Catholic Churches: A Synthesis of Forms

Author: James Haverty Smith

Catholic Churches: A Synthesis of Forms

by James Haverty Smith

The few examples of Christian churches that predate 313 A.D. were private residences. Following the Edict of Milan, issued that year, and the foundation of Constantinople in 330, Emperor Constantine I initiated a campaign to design and construct Christian churches to commemorate the significant landmarks of the Empire's new religion. Over the next century, the number of these new structures proved to be substantial, especially in Rome and Constantinople.

These new Christian churches fell into either of two broad design categories: the Roman basilica and the Byzantine dome. The more linear basilican church, whose design was borrowed from the Roman marketplace, primarily served to handle congregational assemblies and the celebration of the Eucharist. The centralized, domed church was typically a rotunda that, like the place markers of antiquity upon which they were modeled, served as the demarcation for some sacred site such as the tomb of a martyr. Most Catholic churches today are a development of one of these designs or a synthesis of the two.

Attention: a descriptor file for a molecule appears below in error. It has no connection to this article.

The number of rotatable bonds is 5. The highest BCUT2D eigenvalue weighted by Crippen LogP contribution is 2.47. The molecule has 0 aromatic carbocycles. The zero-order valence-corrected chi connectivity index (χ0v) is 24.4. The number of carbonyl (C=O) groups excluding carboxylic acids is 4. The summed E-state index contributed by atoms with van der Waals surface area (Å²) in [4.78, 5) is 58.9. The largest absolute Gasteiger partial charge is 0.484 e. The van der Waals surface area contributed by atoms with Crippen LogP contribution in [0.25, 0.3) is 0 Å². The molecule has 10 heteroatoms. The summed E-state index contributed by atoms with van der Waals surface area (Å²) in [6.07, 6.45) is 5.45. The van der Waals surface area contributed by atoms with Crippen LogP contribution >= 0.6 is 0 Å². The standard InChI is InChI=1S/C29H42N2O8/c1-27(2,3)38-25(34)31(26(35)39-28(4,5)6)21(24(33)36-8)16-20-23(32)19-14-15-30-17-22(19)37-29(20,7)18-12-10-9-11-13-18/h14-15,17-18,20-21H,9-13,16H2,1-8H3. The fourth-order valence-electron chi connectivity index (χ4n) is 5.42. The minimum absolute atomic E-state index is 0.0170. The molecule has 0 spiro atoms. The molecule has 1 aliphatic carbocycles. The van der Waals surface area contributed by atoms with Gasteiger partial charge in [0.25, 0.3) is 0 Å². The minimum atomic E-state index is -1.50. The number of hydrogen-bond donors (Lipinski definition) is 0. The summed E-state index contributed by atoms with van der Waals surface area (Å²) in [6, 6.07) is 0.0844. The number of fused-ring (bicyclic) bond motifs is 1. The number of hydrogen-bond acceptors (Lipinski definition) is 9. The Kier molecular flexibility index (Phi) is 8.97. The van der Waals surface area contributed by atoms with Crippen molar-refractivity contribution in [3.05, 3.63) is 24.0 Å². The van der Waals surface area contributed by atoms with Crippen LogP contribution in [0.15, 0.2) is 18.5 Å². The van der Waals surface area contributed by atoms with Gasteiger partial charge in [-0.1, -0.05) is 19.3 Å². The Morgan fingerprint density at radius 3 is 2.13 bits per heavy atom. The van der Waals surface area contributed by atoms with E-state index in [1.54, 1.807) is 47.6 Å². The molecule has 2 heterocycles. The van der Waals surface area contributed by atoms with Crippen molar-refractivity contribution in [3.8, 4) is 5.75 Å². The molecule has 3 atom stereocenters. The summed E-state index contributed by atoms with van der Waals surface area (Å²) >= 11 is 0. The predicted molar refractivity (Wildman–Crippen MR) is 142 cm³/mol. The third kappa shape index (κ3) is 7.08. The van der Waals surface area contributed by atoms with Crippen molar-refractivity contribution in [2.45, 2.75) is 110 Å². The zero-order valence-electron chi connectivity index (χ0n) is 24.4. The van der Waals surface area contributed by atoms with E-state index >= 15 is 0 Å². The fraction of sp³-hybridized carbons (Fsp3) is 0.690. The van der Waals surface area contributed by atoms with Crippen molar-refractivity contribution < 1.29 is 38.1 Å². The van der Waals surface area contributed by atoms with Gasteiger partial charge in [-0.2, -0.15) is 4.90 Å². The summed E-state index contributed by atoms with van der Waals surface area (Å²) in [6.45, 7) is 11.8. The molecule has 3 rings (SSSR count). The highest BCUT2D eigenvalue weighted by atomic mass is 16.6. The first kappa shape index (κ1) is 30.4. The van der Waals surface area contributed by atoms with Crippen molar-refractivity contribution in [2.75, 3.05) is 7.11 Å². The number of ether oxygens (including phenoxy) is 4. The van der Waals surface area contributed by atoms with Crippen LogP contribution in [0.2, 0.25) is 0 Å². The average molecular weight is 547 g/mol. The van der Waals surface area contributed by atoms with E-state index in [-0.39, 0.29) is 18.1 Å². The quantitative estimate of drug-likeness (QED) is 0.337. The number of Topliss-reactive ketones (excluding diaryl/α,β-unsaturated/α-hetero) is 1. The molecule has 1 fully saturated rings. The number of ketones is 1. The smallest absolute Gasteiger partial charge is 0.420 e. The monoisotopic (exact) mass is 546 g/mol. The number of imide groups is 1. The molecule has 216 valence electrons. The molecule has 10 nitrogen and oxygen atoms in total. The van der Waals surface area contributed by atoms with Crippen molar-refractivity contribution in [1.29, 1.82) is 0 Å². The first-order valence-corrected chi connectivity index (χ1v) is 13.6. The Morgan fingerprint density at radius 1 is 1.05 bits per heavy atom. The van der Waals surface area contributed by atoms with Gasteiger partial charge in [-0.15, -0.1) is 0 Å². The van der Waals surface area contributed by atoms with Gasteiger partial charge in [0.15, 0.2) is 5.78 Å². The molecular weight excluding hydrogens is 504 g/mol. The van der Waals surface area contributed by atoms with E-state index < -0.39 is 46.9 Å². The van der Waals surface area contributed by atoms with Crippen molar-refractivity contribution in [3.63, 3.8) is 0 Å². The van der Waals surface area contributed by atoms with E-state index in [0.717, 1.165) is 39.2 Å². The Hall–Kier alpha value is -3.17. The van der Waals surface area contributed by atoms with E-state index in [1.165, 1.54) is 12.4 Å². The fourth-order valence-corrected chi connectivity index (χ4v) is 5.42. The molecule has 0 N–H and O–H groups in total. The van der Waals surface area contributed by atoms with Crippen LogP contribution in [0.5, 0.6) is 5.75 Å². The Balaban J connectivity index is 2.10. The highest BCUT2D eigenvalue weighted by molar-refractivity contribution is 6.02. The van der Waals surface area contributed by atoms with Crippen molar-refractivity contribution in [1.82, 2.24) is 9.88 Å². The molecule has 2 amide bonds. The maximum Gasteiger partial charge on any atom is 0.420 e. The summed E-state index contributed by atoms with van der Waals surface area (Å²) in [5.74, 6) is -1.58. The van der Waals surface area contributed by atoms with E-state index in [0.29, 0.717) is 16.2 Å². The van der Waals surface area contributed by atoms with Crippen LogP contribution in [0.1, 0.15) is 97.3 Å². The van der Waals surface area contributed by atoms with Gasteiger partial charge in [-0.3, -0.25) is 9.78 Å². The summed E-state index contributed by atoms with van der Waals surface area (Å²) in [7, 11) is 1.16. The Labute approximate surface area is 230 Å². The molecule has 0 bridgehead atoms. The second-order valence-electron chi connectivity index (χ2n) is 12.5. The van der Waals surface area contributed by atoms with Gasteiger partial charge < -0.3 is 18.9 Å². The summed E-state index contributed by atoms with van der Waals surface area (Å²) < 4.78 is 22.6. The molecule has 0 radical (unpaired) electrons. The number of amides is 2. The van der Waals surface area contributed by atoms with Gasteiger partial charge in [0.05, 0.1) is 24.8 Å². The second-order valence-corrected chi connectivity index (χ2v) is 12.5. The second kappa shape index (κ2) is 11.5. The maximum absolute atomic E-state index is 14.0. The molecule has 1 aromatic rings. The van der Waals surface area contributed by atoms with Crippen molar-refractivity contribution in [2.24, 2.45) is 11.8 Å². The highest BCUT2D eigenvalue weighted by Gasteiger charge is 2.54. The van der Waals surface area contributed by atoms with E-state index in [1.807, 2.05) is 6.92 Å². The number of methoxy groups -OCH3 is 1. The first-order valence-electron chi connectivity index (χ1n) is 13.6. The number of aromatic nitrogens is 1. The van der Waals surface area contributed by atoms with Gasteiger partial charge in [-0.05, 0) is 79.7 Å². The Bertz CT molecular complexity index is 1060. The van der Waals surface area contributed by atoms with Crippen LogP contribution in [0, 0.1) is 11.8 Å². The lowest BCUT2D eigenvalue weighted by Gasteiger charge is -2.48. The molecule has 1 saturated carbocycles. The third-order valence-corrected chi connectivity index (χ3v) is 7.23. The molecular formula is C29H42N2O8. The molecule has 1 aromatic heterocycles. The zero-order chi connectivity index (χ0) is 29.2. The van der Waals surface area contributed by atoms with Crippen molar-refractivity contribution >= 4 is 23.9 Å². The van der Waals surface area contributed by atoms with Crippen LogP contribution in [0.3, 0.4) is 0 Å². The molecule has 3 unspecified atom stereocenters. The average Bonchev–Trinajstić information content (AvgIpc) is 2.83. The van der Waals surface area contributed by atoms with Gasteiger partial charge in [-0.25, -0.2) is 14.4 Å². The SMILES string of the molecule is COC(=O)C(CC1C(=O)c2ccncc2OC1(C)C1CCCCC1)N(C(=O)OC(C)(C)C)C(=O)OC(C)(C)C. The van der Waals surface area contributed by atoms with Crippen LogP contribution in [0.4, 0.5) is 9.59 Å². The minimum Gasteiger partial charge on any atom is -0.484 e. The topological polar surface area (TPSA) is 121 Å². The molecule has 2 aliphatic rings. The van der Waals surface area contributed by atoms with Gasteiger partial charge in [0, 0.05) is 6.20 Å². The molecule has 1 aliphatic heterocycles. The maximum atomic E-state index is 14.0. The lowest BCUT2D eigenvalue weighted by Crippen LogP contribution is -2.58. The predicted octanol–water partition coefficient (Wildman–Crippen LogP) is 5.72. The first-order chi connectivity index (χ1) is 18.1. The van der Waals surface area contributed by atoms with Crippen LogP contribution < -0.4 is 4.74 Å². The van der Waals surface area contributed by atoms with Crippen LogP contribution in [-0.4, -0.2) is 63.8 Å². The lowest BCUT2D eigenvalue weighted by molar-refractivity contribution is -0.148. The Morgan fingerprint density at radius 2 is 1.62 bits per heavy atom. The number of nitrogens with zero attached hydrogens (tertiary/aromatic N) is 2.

Roman Markets

The basilican form served as an all-purpose shape for many secular uses in Roman antiquity. But it was most widely used to house the Roman markets. Several of the earliest Christian churches were converted basilican markets. The location of the common vault translated conveniently into the location for the altar, and the shopping stalls off the aisles became side chapels. This design is still widely used with only slight modification.

There has been conjecture that the secular nature of the Roman basilica appealed to early Christians because the form was not associated with pagan temples. But its main appeal seems to have been practicality. Early Roman Christians found the design convenient, practically suited for assemblies, and easy and inexpensive to construct.

Byzantine Dome

Byzantine domed structures commissioned by Constantine proved to be much more ambitious and complex constructions than the relatively straightforward basilican churches. Constantine considered the centralized domed plan, with its emphasis on the vertical axis, to be more spiritually uplifting. But the centralized, square plan supporting a circular dome, while quite spectacular, was difficult to construct.